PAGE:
The parents of a 20-year-old man who discovered their son had logged on to internet suicide chatrooms before taking his life demanded a Home Office investigation yesterday.
Phillip Cranmer's parents, Barbara and Roy Boffey, demanded the prosecution of individuals running the sites, which are not regulated.
"I don't think Phillip would have had the knowledge and the support to have done what he did had it not been for the chatrooms," Mr Boffey, a retired teacher and hospital chaplain, said. "We are devastated and we want government action and stricter supervision of these chatrooms."
The inquest into Mr Cranmer's death heard that an e-mail to him suggested that he had made a suicide pact with a man called "Steve". The sender was never traced but police found evidence that Mr Cranmer (who had changed his name by deed poll) had accessed suicide chatrooms.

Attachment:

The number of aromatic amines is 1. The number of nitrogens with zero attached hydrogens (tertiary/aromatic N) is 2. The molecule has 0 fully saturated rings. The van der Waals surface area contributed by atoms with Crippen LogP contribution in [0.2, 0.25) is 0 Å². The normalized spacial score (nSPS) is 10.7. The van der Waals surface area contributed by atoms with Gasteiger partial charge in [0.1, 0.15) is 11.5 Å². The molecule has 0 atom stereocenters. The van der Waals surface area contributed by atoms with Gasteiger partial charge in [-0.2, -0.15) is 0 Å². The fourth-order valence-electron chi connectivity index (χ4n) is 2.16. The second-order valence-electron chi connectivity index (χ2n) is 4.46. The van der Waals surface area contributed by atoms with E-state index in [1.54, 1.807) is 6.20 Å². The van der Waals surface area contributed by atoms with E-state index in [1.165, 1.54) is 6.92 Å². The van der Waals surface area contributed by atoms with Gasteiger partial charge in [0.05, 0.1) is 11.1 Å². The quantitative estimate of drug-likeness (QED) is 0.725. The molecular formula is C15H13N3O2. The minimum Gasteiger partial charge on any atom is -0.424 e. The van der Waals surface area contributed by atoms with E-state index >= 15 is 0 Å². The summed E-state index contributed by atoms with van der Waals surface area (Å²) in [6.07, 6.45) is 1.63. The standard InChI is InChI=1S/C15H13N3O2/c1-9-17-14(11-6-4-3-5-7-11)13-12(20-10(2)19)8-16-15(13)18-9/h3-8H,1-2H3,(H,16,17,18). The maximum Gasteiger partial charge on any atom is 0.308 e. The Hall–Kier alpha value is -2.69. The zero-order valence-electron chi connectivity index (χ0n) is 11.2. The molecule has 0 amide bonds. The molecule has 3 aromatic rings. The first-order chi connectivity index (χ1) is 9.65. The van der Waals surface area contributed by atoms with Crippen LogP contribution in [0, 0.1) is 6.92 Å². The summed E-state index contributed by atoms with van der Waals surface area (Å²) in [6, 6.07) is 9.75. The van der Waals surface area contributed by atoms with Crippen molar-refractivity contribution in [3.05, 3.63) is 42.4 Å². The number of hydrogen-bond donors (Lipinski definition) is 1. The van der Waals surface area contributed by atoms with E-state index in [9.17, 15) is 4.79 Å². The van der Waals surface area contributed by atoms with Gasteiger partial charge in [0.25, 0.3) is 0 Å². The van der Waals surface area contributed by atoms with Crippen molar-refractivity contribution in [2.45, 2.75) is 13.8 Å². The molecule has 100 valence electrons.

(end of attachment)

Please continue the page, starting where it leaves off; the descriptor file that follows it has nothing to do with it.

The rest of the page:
The Boffeys, from Solihull in the west Midlands, became suspicious after reading their son's diary entries including one, just before he died on 8 September last year, which stated: "The one thing that must not happen is for this to go wrong. I do not want to be saved."
Mr Cranmer's computer, which was examined by police, showed him giving advice to "Steve" on how to "catch the bus" - a euphemism for suicide.
Mr Boffey, who discovered his son hanging from a tree in the back garden of the family home, told the coroner that there was no evidence that Phillip was depressed before his death.
Anyone helping another person commit suicide faces up to 14 years in prison.Reuse content